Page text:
Anthony Sanders is director of the Institute for Justice’s Center for Judicial Engagement.
The enumeration in the Constitution, of certain rights, shall not be construed to deny or disparage others retained by the people.
—Amendment IX, U.S. Constitution
Worries about the U.S. Supreme Court’s failure to protect certain federal rights have focused new attention on state constitutions. Meanwhile, originalists remain interested in how to apply their ideas to different texts.
Both topics relate to a book I have coming out next year. It’s about a common state constitutional provision called a “Baby Ninth Amendment” and how state constitutions can help us think about American constitutionalism more generally. It turns out the people who actually wrote our constitutions have far more appreciation for our constitutional liberties than the judges who interpret them. That’s a problem I hope to change.
Let me start by politely asking, what did you do yesterday? Perhaps you worked from home. Maybe you tended your garden or shared its proceeds with the homeless in your neighborhood. You might have had friends or family over to play poker. And you may have told your daughter, no, she may not have a cookie for dinner.
You have your own examples. Whatever they are, they’re important to your life, from the obvious (earning a living, charity) to the not-so (imagine life without games or tough love). They’re also all not explicitly protected in the U.S. Constitution, nor most likely in your own state constitution.
Yet dozens of states do protect all of these as rights. How? Through a phrase we’re all familiar with: “Etcetera, etcetera.”
But instead of using that exact language, they use something like this, from Ohio’s constitution: “This enumeration of rights shall not be construed to impair or deny others retained by the people.” Many readers will notice that looks a lot like the Ninth Amendment to the U.S. Constitution. The Ninth has long stirred scholarly debate, but the Supreme Court has almost entirely ignored it. Does it actually protect “other” rights? Or is it about federalism? Or just hortatory advice?
In the book, I take a neutral view on the Ninth Amendment itself. Whatever it means, though, I argue that its children in the states can only mean one thing: They protect other rights beyond those enumerated. Drafters of state constitutions learned that if you listed every conceivable right that might need protection, you’d write a bill of rights longer than the phone book. So they found a solution: Put in broad language that refers to “other” rights; i.e., “etc.”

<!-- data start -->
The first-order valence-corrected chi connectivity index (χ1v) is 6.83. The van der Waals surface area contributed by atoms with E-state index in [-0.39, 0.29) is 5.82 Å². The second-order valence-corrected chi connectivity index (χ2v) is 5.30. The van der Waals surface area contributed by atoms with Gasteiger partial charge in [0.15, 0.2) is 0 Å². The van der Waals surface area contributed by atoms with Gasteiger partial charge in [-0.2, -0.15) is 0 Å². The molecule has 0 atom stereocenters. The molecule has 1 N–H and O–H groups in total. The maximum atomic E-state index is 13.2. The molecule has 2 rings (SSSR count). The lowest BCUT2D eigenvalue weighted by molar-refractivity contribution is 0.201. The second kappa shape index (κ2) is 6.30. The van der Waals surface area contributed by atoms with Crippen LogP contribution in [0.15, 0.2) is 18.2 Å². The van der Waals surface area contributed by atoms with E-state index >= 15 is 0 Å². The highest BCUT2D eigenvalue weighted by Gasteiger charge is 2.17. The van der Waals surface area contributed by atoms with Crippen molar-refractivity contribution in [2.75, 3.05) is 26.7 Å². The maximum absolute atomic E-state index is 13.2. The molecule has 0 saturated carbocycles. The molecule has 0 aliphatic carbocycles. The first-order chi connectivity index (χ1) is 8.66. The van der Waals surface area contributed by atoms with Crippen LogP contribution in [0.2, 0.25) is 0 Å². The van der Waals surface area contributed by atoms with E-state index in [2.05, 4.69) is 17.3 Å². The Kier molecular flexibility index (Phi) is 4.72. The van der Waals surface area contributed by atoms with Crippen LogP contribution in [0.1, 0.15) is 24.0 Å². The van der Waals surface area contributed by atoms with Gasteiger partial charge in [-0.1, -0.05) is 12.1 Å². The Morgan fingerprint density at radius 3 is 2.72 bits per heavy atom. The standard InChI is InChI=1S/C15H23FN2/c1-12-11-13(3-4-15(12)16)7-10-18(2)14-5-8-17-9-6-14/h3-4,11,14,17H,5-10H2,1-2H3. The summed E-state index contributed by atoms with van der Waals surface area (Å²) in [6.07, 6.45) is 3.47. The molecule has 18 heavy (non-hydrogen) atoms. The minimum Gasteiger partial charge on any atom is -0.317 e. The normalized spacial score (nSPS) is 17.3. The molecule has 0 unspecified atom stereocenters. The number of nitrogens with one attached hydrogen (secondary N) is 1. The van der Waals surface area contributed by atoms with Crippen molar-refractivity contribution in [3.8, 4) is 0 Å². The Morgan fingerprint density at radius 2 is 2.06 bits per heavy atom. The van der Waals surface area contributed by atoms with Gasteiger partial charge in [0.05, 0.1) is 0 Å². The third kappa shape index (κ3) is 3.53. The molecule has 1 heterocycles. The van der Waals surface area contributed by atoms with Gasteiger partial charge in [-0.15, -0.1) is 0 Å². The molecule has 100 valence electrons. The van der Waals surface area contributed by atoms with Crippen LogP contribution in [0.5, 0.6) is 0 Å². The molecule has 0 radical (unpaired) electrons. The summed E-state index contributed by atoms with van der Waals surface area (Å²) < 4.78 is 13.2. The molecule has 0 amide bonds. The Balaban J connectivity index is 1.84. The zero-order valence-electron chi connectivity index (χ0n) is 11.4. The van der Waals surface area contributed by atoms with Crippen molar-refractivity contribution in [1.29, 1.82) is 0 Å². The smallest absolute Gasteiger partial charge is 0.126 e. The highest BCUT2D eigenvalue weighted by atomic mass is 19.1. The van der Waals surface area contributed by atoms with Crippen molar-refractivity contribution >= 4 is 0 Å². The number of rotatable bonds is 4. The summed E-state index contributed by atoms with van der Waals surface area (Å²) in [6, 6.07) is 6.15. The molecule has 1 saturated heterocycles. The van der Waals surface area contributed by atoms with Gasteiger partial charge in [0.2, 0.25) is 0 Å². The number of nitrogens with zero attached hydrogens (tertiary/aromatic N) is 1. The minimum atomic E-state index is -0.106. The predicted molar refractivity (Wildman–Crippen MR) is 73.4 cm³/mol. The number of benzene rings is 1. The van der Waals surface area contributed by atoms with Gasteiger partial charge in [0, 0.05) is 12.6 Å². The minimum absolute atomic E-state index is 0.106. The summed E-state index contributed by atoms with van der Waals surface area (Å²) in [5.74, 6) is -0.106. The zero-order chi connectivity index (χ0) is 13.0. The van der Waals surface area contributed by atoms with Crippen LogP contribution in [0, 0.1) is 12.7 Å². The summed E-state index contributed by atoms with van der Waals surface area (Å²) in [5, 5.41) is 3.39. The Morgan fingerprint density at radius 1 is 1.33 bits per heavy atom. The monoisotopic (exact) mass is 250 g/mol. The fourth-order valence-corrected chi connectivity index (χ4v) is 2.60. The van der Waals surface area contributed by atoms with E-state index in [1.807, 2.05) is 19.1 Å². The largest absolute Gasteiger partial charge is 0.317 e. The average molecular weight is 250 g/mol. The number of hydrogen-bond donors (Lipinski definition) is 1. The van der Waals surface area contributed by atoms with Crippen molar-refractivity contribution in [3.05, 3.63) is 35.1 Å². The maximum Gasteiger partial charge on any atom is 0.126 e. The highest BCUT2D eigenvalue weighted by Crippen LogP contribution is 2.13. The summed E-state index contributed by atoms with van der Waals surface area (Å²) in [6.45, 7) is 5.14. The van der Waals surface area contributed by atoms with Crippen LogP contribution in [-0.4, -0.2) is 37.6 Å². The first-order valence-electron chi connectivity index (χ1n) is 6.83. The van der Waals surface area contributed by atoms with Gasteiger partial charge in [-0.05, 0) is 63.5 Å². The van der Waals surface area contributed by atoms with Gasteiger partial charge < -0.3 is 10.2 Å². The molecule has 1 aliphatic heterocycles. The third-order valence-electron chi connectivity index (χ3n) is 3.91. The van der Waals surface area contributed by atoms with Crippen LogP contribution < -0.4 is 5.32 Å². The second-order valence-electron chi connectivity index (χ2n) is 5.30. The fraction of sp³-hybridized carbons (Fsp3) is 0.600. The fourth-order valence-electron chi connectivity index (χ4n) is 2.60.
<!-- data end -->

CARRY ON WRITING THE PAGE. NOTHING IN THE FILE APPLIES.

The history of Baby Ninths is illuminating and runs counter to many current assumptions. The first time a state included language like the Ninth Amendment’s wasn’t until 1819 in Alabama. Maine followed a few months later. In the decades that followed, states here and there also chose to include it. A dozen had them on the eve of the Civil War. Into the 20th century, more states — new and old — adopted them, Illinois being the most recent in 1970. Today, 33 have the equivalent of “etcetera, etcetera” in their bills of rights. Unenumerated rights aren’t a weird exception to American constitutionalism — they are popular.
That is, unless you’re a judge. Despite the nationwide prevalence of these provisions, judges who interpret them have been mostly mum. As noted above, a few courts have occasionally interpreted Baby Ninths to protect unenumerated rights. For example, the Michigan Supreme Court once struck down an exclusionary zoning rule under its Baby Ninth as violating the provision’s protection of providing low-cost housing. And, before the U.S. Supreme Court ruling in Lawrence v. Texas, the Arkansas Supreme Court found its Baby Ninth protected intimacy between same-sex couples.
But for the most part, judges have ignored Baby Ninths or allowed states to act in ways that courts generally wouldn’t allow when enumerated rights are involved. This despite the enumerated command to not “impair or deny” rights just because they’re not enumerated. Further, even when state judges have protected unenumerated rights, they’ve generally followed the federal courts and relied on state due process clauses as their basis, even though Baby Ninths are available.
You wouldn’t be crazy to conclude that judges simply think Baby Ninths are a bad idea and so they don’t enforce them. But that’s not their choice. Just as federal judges have a duty to enforce the First Amendment, state judges must enforce Baby Ninths. This doesn’t mean judges should strike down any law restricting liberty. It just means they need to assess a law with genuine scrutiny — just as they already do with restrictions on speech, religion, and other enumerated rights.
With this understanding, your unenumerated rights to earn a living, give to the homeless, raise a family, grow your own food — and exercise the infinite other liberties necessary to flourish in a liberal society — are constitutionally protected. Without a constitutional phone book.
Anthony Sanders is the director of the Center for Judicial Engagement at the Institute for Justice and the author of the forthcoming book Baby Ninth Amendments: How Americans Embraced Unenumerated Rights and Why It Matters.
The views expressed are the author’s own and not necessarily those of the Brennan Center.